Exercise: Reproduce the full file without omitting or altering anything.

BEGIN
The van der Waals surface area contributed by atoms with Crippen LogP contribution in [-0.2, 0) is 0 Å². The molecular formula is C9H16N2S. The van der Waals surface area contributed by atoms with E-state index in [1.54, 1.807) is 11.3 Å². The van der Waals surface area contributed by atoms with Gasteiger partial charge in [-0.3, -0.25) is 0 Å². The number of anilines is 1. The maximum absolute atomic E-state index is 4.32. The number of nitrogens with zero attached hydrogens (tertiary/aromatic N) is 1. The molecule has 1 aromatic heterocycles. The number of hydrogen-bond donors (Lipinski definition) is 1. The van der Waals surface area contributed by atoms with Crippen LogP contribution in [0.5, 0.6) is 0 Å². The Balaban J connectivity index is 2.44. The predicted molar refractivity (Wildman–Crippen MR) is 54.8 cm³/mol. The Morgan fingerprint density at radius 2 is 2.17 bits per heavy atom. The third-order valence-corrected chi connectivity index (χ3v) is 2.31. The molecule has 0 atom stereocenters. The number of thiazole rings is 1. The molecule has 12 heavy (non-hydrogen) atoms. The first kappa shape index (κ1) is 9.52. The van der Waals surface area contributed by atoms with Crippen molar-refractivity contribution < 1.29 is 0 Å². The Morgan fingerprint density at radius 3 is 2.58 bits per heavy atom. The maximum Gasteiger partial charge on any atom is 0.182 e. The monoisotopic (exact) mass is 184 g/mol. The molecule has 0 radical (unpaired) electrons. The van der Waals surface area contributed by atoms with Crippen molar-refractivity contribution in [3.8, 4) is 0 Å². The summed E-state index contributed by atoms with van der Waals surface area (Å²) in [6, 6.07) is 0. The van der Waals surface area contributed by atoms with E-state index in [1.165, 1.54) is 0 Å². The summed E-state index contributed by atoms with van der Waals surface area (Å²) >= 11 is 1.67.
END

The van der Waals surface area contributed by atoms with Crippen LogP contribution in [-0.2, 0) is 0 Å². The molecular formula is C9H16N2S. The van der Waals surface area contributed by atoms with E-state index in [1.54, 1.807) is 11.3 Å². The van der Waals surface area contributed by atoms with Gasteiger partial charge in [-0.3, -0.25) is 0 Å². The number of anilines is 1. The maximum absolute atomic E-state index is 4.32. The number of nitrogens with zero attached hydrogens (tertiary/aromatic N) is 1. The molecule has 1 aromatic heterocycles. The number of hydrogen-bond donors (Lipinski definition) is 1. The van der Waals surface area contributed by atoms with Crippen LogP contribution in [0.5, 0.6) is 0 Å². The Balaban J connectivity index is 2.44. The predicted molar refractivity (Wildman–Crippen MR) is 54.8 cm³/mol. The Morgan fingerprint density at radius 2 is 2.17 bits per heavy atom. The third-order valence-corrected chi connectivity index (χ3v) is 2.31. The molecule has 0 atom stereocenters. The number of thiazole rings is 1. The molecule has 12 heavy (non-hydrogen) atoms. The first kappa shape index (κ1) is 9.52. The van der Waals surface area contributed by atoms with Crippen molar-refractivity contribution < 1.29 is 0 Å². The Morgan fingerprint density at radius 3 is 2.58 bits per heavy atom. The maximum Gasteiger partial charge on any atom is 0.182 e. The monoisotopic (exact) mass is 184 g/mol. The molecule has 0 radical (unpaired) electrons. The van der Waals surface area contributed by atoms with Crippen molar-refractivity contribution in [3.8, 4) is 0 Å². The summed E-state index contributed by atoms with van der Waals surface area (Å²) in [6, 6.07) is 0. The van der Waals surface area contributed by atoms with E-state index in [1.165, 1.54) is 0 Å². The summed E-state index contributed by atoms with van der Waals surface area (Å²) >= 11 is 1.67.